Eek! The landscape outdoors is paring down. Every day more plants shed their leaves and drop off the scene. We hear you: The loss of those layers is turning you blue. So, it’s time to seek solutions. You need to add volume indoors.
How about bringing the concept of a layered landscape inside your home? Just like you’re piling on the blankets at night and gathering bouquets of gleanings from the garden (like fluffy dried hydrangea bracts and puffy baptisia seed heads), you could combine houseplants into mini scenes that echo the garden outdoors. You’ll want to combine groundcovers with slightly taller plants. Of course, you could just huddle plants of different heights together. But how about nestling them together in a combo container? It’s surprisingly easy to concoct a mini garden in a pot.
First rule when you’re composing a garden-in-a-pot: Tuck plants that prefer the same growing conditions together. And success will only be achieved if you have the right window space to host the combo. Oh, and we’ve got to mention: Good, fertile, muscular, organic potting soil is key to turning this little idea into a happy, healthy, growing reality. Coast of Maine has you covered with Stonington Blend Organic & Natural Grower’s Mix to make this happen. Or, if you are going the cacti and succulent route, go for Mount Desert Island Blend Organic Cactus & Succulent Mix. So, here’s the game plan:
The Underground Story
Beyond the soil you select (see recommendations above), think about the flow of moisture when you water. Containers with sufficient drainage holes will be fine with a substantial potting soil underfoot. But if your container does not have a drainage hole, you should lay down a base that will keep the soil from going stagnant. Depending on the depth of your container, start with an inch or two of pea stone pebbles on the bottom of the container. Add a tablespoon or two of horticultural charcoal. Mix the charcoal (which acts as a filter), and the pebbles together and then add your potting soil above the pebble layer. When you water a container without drainage, it’s wise to be a little less generous with servings and always wait until the soil is slightly dry before adding water.
Plant Play Dates
Select compatible plants for simpatico co-existence in your mini kingdom. For example, shade-loving mosses and ferns will usually grow together in peace and harmony. Similarly, if you stick to one family—like peperomias, miniature begonias, miniature aloes, or kalanchoes, you’re likely to succeed if you heed their mutual growing preferences. For example, aloes, kalanchoes, and other succulents will want to bask in the sunbeams of a south-facing window while peperomias (and there are plenty of very diverse peperomias on the market) will do fine in east or west-facing windows.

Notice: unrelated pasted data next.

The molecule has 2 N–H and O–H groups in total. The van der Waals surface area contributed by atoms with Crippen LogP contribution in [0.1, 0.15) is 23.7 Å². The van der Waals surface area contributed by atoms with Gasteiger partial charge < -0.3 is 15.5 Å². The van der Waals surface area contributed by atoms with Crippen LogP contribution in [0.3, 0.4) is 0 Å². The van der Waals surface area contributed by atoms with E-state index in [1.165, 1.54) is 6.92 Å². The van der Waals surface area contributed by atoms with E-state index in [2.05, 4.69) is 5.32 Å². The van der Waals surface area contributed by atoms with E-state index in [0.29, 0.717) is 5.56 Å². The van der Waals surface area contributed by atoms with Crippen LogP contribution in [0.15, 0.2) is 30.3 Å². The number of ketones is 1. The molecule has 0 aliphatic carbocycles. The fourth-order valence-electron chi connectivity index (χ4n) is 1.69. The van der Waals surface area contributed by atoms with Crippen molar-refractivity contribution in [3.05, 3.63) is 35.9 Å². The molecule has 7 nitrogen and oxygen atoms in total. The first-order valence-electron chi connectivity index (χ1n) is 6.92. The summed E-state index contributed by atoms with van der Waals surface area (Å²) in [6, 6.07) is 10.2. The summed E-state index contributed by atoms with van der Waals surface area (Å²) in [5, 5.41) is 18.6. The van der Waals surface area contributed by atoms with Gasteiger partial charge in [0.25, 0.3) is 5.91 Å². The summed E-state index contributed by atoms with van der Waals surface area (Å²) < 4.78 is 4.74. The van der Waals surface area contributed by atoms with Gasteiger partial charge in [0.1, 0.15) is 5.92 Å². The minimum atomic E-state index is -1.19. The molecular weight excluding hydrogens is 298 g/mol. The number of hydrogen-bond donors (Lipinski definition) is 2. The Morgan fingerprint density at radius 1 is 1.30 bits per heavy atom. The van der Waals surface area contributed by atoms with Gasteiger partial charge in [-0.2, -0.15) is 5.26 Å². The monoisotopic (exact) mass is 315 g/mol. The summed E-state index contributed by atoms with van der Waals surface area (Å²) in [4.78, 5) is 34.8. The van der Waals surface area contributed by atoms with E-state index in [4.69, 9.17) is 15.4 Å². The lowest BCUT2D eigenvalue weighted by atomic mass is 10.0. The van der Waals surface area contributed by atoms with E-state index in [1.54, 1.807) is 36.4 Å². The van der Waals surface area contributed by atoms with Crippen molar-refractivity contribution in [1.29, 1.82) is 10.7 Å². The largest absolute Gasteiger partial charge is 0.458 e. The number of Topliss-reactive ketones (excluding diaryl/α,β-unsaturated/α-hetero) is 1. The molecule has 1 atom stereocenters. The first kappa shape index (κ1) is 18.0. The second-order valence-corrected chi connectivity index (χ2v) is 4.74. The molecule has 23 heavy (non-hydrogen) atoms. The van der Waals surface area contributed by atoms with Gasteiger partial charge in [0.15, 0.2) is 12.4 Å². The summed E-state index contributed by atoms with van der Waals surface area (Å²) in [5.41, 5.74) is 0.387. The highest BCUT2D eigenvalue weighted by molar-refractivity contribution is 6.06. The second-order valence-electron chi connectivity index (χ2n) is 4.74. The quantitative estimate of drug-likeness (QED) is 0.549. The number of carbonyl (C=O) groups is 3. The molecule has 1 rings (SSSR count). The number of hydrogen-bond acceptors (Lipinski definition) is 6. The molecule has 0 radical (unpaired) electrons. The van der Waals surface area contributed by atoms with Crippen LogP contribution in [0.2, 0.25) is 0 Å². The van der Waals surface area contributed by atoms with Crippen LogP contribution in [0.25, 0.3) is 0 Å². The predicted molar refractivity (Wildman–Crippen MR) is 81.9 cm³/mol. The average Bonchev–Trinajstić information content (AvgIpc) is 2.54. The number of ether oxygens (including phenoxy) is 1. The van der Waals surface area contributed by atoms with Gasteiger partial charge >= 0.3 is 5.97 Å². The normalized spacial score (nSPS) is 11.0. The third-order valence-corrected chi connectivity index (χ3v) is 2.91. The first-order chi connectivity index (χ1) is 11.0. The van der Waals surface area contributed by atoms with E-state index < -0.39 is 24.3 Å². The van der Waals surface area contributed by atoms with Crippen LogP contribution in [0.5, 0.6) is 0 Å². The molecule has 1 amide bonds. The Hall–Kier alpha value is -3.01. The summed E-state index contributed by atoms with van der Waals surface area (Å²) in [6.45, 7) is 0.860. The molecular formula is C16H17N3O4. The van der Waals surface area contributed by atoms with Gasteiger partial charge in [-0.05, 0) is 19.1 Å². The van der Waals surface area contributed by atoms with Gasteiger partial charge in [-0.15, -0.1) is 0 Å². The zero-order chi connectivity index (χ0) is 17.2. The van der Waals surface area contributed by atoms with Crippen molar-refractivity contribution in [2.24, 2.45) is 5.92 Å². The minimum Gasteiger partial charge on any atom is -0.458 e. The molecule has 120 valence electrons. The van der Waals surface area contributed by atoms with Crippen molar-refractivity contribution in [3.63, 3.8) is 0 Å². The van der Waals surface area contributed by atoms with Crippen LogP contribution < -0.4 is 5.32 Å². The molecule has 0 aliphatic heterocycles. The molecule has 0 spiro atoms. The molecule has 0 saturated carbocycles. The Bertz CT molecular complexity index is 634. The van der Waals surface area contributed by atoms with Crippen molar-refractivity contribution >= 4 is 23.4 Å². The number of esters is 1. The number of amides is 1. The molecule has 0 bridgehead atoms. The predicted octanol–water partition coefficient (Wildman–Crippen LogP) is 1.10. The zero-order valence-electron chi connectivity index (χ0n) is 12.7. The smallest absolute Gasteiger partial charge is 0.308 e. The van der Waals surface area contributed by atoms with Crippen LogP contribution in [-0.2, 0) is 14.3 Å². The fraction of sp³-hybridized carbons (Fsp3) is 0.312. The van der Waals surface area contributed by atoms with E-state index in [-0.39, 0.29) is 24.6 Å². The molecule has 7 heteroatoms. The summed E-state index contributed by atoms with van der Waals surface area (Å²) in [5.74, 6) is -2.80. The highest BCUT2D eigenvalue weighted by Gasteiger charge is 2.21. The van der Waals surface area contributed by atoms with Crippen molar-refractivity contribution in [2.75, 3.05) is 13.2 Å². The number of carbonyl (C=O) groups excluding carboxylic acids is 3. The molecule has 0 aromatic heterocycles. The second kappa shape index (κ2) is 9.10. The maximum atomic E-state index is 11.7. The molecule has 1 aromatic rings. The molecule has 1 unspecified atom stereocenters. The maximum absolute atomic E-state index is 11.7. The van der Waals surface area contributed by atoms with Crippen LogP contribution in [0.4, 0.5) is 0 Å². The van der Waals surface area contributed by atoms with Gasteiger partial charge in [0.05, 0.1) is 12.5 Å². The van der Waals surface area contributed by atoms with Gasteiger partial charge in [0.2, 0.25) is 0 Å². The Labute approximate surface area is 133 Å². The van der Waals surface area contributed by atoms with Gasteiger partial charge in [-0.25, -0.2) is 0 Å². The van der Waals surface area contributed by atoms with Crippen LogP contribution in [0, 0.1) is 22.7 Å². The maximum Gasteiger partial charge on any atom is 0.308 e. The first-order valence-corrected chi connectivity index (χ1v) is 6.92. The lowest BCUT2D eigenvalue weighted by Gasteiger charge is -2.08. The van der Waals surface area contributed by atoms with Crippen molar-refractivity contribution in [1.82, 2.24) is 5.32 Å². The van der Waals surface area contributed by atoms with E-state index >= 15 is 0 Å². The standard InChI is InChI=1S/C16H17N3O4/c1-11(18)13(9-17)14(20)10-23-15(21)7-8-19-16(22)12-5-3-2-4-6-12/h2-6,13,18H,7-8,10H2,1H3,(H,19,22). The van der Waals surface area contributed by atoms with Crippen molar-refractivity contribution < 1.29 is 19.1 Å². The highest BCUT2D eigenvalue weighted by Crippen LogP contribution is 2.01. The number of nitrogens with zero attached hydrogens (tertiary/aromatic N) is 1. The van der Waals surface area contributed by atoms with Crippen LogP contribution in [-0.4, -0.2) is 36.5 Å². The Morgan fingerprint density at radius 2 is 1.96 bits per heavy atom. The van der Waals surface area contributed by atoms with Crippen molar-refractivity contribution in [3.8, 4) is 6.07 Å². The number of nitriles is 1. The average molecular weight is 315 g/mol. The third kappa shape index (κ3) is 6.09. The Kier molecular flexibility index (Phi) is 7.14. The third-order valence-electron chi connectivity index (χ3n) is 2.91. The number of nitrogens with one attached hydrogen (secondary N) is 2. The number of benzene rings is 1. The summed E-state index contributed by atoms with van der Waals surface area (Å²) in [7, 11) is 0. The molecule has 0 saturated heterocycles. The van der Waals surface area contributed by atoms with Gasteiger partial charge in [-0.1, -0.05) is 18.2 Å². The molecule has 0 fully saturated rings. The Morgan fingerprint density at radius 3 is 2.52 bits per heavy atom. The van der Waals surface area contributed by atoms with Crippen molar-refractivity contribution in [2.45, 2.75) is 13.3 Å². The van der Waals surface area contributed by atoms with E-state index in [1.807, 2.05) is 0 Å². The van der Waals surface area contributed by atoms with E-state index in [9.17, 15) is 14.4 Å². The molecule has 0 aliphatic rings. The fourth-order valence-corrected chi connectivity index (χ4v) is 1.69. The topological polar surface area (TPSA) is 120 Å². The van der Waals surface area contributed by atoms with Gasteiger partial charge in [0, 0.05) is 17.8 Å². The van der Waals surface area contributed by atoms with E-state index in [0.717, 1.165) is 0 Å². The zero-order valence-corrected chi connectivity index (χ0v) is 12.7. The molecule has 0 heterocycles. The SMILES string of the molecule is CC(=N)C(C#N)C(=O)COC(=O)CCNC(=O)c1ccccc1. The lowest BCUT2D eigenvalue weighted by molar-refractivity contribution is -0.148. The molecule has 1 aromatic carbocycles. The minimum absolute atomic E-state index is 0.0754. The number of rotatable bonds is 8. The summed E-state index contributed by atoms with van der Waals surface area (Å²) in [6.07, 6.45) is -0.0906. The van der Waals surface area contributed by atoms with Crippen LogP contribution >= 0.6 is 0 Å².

The Layered Look
Now for the design: Select creepers and low-growing plants to carpet the soil and lay a base for other bedfellows to stand above, creating the sense of a mini-landscape. Play with textures and color. Are you working with shade-loving ferns in a low-light area? Sprinkle in some gold or silver-leaved plants to brighten the scene.
Lay out the design for your little landscape before planting. Dig holes to receive each plant and then firm the root systems solidly into the soil. Bury each root system totally and snuggly in soil. Tamp the soil around the neck of each incoming plant to firm it in place. When the design is finished, give the whole scene a drink to settle the soil around each plant. Meanwhile, watch for gullies—they are the telltale sign that you haven’t firmed a root system solidly in place. Add soil where necessary. Then, sit back and admire your genius. And that’s just the beginning. Combo containers indoors are going to grow on you.
Written by award winning author, Tovah Martin. Photos also taken by Tovah Martin. Find her books and more information on her website: tovahmartin.com.